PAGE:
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filissionary Herald.


Foreign Jntelligence.

SERAMPORE. Home Proceedings.

Extract of a Letter from Mrs. Marsh

man to Mr. Dyer, dated BOSTON,

Serampore, 9th June, 1824. LINCOLNSHIRE.

Before the last distressing inundation we had seventeen schools, in and about Serampore; but since that pe

riod we have had only thirteen. We On Thursday, September 23, 1824, are now about to erect a new one, a meeting was held in the Baptist wbich is to be called the Chathain Chapel, Liquorpond-street, Boston, for i Union School. We assembled eleven the purpose of forming an Auxiliary little girls upon the spot early this Society, in aid of the parent institu. morning, where we intend erecting the tion. An introductory discourse was school. It is to us one of the most astonpreached the preceding evening, hy ishing circumstances we have ever met Mr. S. Sutton, Missionary from the with in this country, that the children East Indies, from Psalm lxxiv. 20; are so willing to learn, and their pa “ Hare respect in the Covenant, for the rents so willing to let them. What we dark places of the earth are full of the ha- had been striving at, (but in vain) for hitations of cruelty.He gave an affect twenty-two years, is now effected with ing description of the degraded state of but little trouble. Surely, it is the the heathen. The public meeting | Lord's doing, and it is marvellous in commenced at two o'clock on Thurs

our eyes; and He shall have all the day, when appropriate and interesting praise, for it is due to Him alone. addresses were given, by the Rev. You will be happy to hear that Dr.** Messrs. Wilbourn and Ratcliff, Metho- Carey is quite recovered, and preaches dists; Rev. Messrs. Taylor, Bissell, just as delightfully as he did before Everett, and Yeats, General Baptists; his long and severe illness. and Messrs. Sutton and Macpherson; in moving and seconding the resolu. tions connected with the object of the meeting, which were unanimously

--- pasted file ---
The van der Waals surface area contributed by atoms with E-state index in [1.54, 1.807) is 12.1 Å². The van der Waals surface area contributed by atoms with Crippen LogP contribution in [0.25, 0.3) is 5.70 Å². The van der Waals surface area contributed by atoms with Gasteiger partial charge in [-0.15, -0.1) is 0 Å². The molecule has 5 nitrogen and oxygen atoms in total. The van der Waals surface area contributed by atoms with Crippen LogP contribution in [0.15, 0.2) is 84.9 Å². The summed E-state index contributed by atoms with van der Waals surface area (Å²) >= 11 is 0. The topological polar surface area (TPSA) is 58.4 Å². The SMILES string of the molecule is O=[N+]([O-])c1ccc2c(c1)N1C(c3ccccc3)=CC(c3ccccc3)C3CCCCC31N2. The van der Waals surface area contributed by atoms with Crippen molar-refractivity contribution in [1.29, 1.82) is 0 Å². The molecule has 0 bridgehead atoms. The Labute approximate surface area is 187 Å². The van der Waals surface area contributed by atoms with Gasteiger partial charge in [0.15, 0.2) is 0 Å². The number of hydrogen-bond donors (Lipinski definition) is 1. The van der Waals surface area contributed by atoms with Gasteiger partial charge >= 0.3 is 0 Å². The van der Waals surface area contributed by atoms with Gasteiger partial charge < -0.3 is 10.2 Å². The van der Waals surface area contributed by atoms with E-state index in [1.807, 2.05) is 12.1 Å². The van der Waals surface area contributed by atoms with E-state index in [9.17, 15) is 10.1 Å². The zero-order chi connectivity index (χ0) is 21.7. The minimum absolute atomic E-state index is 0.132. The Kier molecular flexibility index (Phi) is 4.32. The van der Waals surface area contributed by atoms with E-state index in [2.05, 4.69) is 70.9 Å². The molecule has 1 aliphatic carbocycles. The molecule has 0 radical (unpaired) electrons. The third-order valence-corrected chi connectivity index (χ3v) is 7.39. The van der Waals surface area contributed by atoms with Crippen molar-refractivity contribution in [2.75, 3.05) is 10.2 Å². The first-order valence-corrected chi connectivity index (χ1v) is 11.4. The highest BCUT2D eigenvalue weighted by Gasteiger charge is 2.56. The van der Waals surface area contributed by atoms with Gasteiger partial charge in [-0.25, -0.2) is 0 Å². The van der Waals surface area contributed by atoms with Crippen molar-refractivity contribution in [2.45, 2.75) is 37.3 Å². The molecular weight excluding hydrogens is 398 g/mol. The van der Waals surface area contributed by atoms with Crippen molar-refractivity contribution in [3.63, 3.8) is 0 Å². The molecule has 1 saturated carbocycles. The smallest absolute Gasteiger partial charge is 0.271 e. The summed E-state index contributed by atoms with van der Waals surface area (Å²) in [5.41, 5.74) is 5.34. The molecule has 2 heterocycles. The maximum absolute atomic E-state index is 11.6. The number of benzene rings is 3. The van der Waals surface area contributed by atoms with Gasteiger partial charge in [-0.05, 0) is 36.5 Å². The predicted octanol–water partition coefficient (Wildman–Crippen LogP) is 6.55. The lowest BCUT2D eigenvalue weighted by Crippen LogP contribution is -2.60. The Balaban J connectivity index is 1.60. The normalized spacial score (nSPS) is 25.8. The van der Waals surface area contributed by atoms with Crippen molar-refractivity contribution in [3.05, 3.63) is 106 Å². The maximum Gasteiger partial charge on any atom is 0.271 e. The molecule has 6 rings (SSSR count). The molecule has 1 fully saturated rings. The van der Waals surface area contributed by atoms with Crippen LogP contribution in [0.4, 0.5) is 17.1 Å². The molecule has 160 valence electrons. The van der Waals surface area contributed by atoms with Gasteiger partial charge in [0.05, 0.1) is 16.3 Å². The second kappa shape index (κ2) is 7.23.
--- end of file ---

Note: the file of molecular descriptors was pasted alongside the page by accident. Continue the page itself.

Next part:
CALCUTTA. adopted. Mr. Macpherson, of Hull, preached in the evening an impressive sermon from Luke xiv, 23; “Go into We are happy to find, by rethe highways and hedges, and compel cent arrivals from this slation, them to come in, that my house may be that Mr. and Mrs. Leslie reached filled.

Much Christian feeling seemed to Bengal in safety, after a voyage pervade our assemblies on this occa- of nearly seven months' duration, sion; and an elevated tone of pious in the latter end of May. They feeling greatly promoted. The collec

were received with great kindness, tion amounted to £10, and nearly the same sum was obtained by sub both at Calcutta and Serampore; scriptions.

but it appeared doubtful, at the J. H.

date of these letters, whether Mr.

Leslie should be fixed at Mong. Jiuterest in favour of this important hyr, or at Digah, as it appeared work. It is, indeed, a most important

and delightful feature in the present that the latter station, which, our

state of Missionary works in Bengal, readers will recollect, became va. It is a demonstration that the labours cant by the death of Mr. Rowe, of these past thirty years have not in Ociober, 1823, required his been in vain; but that, over and above

the actual conversion of the natives, services yet more urgently than much is doing; yea, much has already the former.

been achieved in favour of the great We are grieved to add, that object for which Mission Societies the health, both of Mr. and Mrs. exist. The way of the Lord is proEustace Carey has been so much dices are levelling, and valleys of is.

paring, mountains and hills of preju. impaired, that the physicians have norance are filling up with speed. We recommeuded a return to Europe, need, dear Sir, to reflect upon these as the only probable means of things, that we may take heart. their restoration. At the very period of this decision, and after, at Mr. Carey's request, bis bre.

SALATIGA, (Java.) thren had met specially to pray for direction on his behalf, an Extracts from Mr. Bruckner's Journal, American vessel was in the port,

lately received. the supercargo of which being a

(Concluded from page 497.) pious man, had attended their worship at the Circular Road Chapel, bringing the Captain, two miles to a small village, in which

DECEMBER 18, 1823.-Walked about and other officers wiih bim. I had been once before, and then found When these gentlemen knew that the priest inclined towards the gospel. it was determined that Mr. Carey I met him to-day again, and found should leave India, they proposed was glad and sat up. I preached the

but when he saw me, he his taking Philadelphia in his gospel once more to him. In the mean way, and agreed to convey him time I heard him several times sigh, and Mrs. Carey for about lialf

"O God Jesus! pardon all my sins." the usual sum. It is probable, with attention, was exhorted by thə